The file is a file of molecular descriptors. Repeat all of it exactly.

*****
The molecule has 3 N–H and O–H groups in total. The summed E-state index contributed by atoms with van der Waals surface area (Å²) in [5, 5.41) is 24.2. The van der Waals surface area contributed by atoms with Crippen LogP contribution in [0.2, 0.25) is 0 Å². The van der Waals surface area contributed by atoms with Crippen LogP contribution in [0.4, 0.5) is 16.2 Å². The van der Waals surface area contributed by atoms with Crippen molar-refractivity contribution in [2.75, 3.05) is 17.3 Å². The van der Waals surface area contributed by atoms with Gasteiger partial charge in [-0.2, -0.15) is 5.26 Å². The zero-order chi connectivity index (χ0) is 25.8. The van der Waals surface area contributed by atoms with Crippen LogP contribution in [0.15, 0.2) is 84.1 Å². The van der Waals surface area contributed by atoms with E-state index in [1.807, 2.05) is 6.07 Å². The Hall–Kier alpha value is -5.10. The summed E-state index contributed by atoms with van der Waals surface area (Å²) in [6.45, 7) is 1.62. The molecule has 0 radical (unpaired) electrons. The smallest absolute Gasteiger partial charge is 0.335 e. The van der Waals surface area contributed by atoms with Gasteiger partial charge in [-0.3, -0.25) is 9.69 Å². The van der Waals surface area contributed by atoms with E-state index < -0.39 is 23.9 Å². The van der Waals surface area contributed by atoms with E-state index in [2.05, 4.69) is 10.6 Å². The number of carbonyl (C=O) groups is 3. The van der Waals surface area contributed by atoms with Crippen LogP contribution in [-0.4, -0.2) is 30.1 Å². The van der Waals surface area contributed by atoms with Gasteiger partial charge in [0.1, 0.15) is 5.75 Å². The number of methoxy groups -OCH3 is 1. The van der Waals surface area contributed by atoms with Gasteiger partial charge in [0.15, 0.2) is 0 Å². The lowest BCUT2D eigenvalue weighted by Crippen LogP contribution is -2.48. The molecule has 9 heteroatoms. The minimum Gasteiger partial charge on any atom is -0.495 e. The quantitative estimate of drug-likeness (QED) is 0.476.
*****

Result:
The molecule has 3 N–H and O–H groups in total. The summed E-state index contributed by atoms with van der Waals surface area (Å²) in [5, 5.41) is 24.2. The van der Waals surface area contributed by atoms with Crippen LogP contribution in [0.2, 0.25) is 0 Å². The van der Waals surface area contributed by atoms with Crippen LogP contribution in [0.4, 0.5) is 16.2 Å². The van der Waals surface area contributed by atoms with Crippen molar-refractivity contribution in [2.75, 3.05) is 17.3 Å². The van der Waals surface area contributed by atoms with Gasteiger partial charge in [-0.2, -0.15) is 5.26 Å². The zero-order chi connectivity index (χ0) is 25.8. The van der Waals surface area contributed by atoms with Crippen LogP contribution in [0.15, 0.2) is 84.1 Å². The van der Waals surface area contributed by atoms with E-state index in [1.807, 2.05) is 6.07 Å². The Hall–Kier alpha value is -5.10. The summed E-state index contributed by atoms with van der Waals surface area (Å²) in [6.45, 7) is 1.62. The molecule has 0 radical (unpaired) electrons. The smallest absolute Gasteiger partial charge is 0.335 e. The van der Waals surface area contributed by atoms with Gasteiger partial charge in [-0.3, -0.25) is 9.69 Å². The van der Waals surface area contributed by atoms with E-state index < -0.39 is 23.9 Å². The van der Waals surface area contributed by atoms with E-state index in [2.05, 4.69) is 10.6 Å². The number of carbonyl (C=O) groups is 3. The van der Waals surface area contributed by atoms with Crippen LogP contribution in [-0.4, -0.2) is 30.1 Å². The van der Waals surface area contributed by atoms with Gasteiger partial charge in [0.1, 0.15) is 5.75 Å². The number of methoxy groups -OCH3 is 1. The van der Waals surface area contributed by atoms with Gasteiger partial charge in [0.15, 0.2) is 0 Å². The lowest BCUT2D eigenvalue weighted by Crippen LogP contribution is -2.48. The molecule has 9 heteroatoms. The minimum Gasteiger partial charge on any atom is -0.495 e. The quantitative estimate of drug-likeness (QED) is 0.476.